Leaving the familiarity, security, and comforts of home may sound daunting for some. But for others, it’s a new and exciting adventure waiting to unfold. Those with the privilege and luxury to fly off to foreign countries or study overseas would be able to relate to the feeling well. You would feel a burning excitement as you venture off into new surroundings, but at the same time you would sometimes long for the physical and emotional intimacy of your family.
As a nineteen-year old oblivious to the world outside my tropical home, Indonesia, I finally flew abroad as a part of a dual-degree international program from Universitas Indonesia. After finishing the first four semesters in Indonesia, I decided to complete the remaining three in the Queensland University in Brisbane, Australia. The sunshine state of Queensland is the home to some of Australia’s best beaches, sceneries, people, and has overall been boasted as being ‘more hip’ than the neighboring cities. At that time, I had not realized that residing in Brisbane for a year and a half of my transitional, youthful years would be full of bittersweet memories.
Although my time abroad was shorter than my peers whose four years were spent mostly abroad, moving away from my family still changed me for the better. Spending one-and-a-half year abroad changed the way I see everything – the way I see and seize freedom, how independence could easily be taken for granted, and how I see myself as an individual. Studying abroad taught me that your occasional inferiority complex shouldn’t hinder you from excelling in your courses and getting appreciation from your professors. I learned that everyone in college have the same struggles, challenges, and worries as you do – that they are all trying to juggle their part time jobs, their courses, and their personal life all at once. But most importantly, I also learned that it’s sometimes okay to feel distant to your families and friends back home. I would usually check up on my family to let them know that everything is in order. On some days, the routine would feel a little mundane and I would wish I were just physically closer to them. There were times where I would think about of all the things I’ve missed out back home – my family, my friends, the birthdays, and the weddings I missed out, the family trips I could not join, and the weekend getaways and hangouts I experience only through my phone and laptop screens. I found myself comparing my memories and stories from where I am in Brisbane to everyone else’s back home. Sometimes, you just cannot help but forcefully attempt to squeeze yourself into their frames of life. Being far apart gave me a different perspective of life. I am constantly reminding myself that it is okay to be able to make wonderful memories of my own in a foreign place apart from everyone else.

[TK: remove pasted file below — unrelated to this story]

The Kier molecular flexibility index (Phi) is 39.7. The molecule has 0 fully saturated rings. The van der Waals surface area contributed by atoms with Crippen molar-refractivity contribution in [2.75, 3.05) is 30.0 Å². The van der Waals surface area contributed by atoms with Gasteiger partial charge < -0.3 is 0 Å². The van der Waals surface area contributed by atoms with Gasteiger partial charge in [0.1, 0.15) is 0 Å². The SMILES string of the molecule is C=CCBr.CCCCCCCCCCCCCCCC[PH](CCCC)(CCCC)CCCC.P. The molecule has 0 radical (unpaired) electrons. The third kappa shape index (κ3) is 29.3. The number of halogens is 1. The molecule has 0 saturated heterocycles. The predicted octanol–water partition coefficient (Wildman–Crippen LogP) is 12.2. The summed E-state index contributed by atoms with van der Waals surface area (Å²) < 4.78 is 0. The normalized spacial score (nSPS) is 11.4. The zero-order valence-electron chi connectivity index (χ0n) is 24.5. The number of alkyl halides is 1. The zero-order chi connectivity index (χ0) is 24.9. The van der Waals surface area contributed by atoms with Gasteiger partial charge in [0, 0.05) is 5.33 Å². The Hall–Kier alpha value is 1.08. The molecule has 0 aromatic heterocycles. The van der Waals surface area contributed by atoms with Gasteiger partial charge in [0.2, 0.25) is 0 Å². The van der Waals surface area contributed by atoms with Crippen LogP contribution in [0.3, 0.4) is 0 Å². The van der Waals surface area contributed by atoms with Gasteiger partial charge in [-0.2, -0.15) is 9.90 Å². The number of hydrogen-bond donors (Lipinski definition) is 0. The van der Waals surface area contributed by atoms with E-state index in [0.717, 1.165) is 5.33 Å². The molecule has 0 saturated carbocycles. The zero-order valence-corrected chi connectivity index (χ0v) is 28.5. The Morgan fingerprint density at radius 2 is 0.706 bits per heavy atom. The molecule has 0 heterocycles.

Everyone tells you that moving abroad changes you – you would pick up habits you would never have thought of back in your home country, do activities outside of your comfort zones, and learn to become better and make wiser decisions. They tell you it would be hard at first but once you get into the rhythm and rhyme of living alone, you would never want to live life any other ways. You would find yourself enjoying your own company because there’s so much to cherish and to ponder about. You would find yourself feeling extra grateful for the time you have and the time you ironically waste for productive activities. I often found myself strolling around Southbank, paying visits to GOMA and the Queensland Art Gallery and sometimes, I would snag a quick brunch over at West End or Paddington, realizing that I might have picked up a preference in coffee and some favorite meal orders. Some weekends would be spent meandering around the markets at Davies Park enjoying live acoustics, fresh produce, and beautiful natives and other blooms available for a later flower arrangement session at my humble abode. Despite the busy schedule at university with tutorial classes and lectures in between, I would always look forward to an afternoon runs, a messy mid-week cookout with your housemates, an impromptu drive out to Mount Tamborine, or a road trip.
Then, all of a sudden, time flashes before your eyes and the next thing you know, you’re packing all your clothes, selling all your furniture and putting down all your posters and frames because it is finally time for you to return home. The weekly long runs in Brisbane shed a new light on me. As I’m running past the majestic sunset and the beautiful reflection of the golden afternoon against the city skyline, I am bombarded by a heavy feeling and think that one day, this all would reside deeply in my mind, in my heart. Living in Australia taught me to appreciate life as it is. Nothing lasts forever so you might as well enjoy and live in the moment to the fullest.